It’s rare to attend a course about leadership and not find a traditional activity along the lines of “what are the differences between a leader and a manager?” Why does this topic repeatedly appear and so what…?
While pursuing my MBA, I had two elective modules to go for so I chose leadership and entrepreneurship. In the first class of the leadership module, the instructor asked us the same question “What are the differences between a leader and a manager?” and we took an hour to brainstorm, jot down our thoughts and present our ideas in front of other group.
The second must question that always comes in similar contexts is “are leaders born or made?” having the same question with similar responses and debates as some people will support the idea of leaders are leaders by nature whereas others will be fans of the idea of how to make leaders. Both groups have their own legitimate and logical reasons for their conclusions.
The last must question is “are leaders always good or do we have bad leaders?” Given that this question is the easiest one as all attendees will have the consensus on who the good leaders and bad leaders could be.
Whether it’s in an academic context or training course lasting a couple of days, the same questions arise regardless of the audience’s background or even their level of understanding, experience or responsibilities.
The point I want to highlight here is the “so what?” part. What is the added value in knowing those differences, and how will it help us to build on to change firstly ourselves and secondly our perceptions of others? One may argue that knowing the differences between leaders and managers helps us in directing our resources and efforts to only have leaders, as after that question we always have the feeling that leaders are much better qualified and charismatic than managers.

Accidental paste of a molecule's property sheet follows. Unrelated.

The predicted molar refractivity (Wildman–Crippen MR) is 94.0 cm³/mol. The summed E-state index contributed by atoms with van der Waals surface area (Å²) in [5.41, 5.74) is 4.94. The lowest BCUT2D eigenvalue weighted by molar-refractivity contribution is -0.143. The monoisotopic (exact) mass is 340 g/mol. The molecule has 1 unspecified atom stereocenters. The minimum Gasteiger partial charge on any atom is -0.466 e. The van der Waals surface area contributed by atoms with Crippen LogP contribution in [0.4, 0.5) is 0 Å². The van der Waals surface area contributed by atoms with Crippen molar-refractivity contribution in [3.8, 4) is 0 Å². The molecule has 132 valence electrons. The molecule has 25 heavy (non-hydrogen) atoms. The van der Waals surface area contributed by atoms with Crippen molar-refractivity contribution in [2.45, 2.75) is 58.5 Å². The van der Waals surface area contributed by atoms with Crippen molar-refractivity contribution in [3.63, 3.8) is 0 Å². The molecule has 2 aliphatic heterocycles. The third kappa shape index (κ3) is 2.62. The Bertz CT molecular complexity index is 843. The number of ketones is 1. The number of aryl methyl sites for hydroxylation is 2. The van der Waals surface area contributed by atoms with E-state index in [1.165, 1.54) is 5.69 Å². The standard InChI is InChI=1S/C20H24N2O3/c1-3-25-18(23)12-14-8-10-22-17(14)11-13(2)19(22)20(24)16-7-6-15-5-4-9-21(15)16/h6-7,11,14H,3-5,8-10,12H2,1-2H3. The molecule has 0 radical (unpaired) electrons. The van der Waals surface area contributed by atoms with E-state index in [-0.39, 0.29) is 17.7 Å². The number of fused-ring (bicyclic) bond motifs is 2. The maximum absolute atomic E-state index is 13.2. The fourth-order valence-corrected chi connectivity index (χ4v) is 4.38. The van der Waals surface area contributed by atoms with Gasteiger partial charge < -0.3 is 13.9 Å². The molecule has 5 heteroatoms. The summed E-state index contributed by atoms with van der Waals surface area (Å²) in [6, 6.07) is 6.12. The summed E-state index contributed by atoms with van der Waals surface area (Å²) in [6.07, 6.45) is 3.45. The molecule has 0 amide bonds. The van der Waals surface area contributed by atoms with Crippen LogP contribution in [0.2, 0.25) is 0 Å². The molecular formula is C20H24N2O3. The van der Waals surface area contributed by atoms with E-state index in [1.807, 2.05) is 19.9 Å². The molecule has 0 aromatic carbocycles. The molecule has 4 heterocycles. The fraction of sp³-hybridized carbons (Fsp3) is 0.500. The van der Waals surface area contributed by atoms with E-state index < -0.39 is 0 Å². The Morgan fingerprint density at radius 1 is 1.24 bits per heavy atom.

Assumingly on one hand we agreed that leaders are born, would we ask the most famous geneticists to work on a formula that supports nations delivering leaders and find the proper combination of parents around the world to make the formula work? On the other hand, if we reached an agreement that leaders can be made, our role would be listing the proper characteristics and creatively tailoring convenient programs for those whom we anticipate their high potential of being future leaders?
The problem here that some specialists claim is that a leader is by far much more important than a manager. These specialists show the latter as a traditional employee whose vision is very short with a reactive action, someone who always prefers the status quo and cares only about results with a limited tendency towards risk. Unlike managers, leaders are gifted to have a long-term vision with a proactive action and eagerly look for challenges with their focus on achievements as they are always risk takers.
Having such dilemmas makes us think of the advantages of those questions and their viability. Are those questions made to let us think loudly and enhance our arguing skills playing the devil’s advocate role in a way, or are they asked just for the sake of following the norm?
When it comes to practical life, it’s not that easy to have this sharp segregation between managers and leaders, admitting that both are really needed in the workplace and the characteristics of both are required in different situations.
Moreover, if we agree on the superiority of leaders over managers, how can we ask leaders to report to managers? You will find a sales team leader reports to a sales manager in an organization and you may again have a call center team leader reporting to the call center manager. It’s not an infinite distinction I would say.
I believe our need to learn from leaders is much more necessarily required than answering the before mentioned questions. The conclusion here is to build on lessons learnt from leaders’ success stories in order to support and enhance people’s cognition in terms of successfully leading teams, organizations and even nations.
In a nutshell, I would argue that we may have fundamental characteristics for both personalities and moreover, some well-known leaders such as Mahatma Gandhi and Nelson Mandela were also being managed by their people and their needs. So, we have to admit that we still have mangers who manage leaders and leaders who lead managers.
By the way, I had a training last week about teambuilding and my first activity was to let the groups think about a unique aspect: “What are the differences between a leader and a manager?”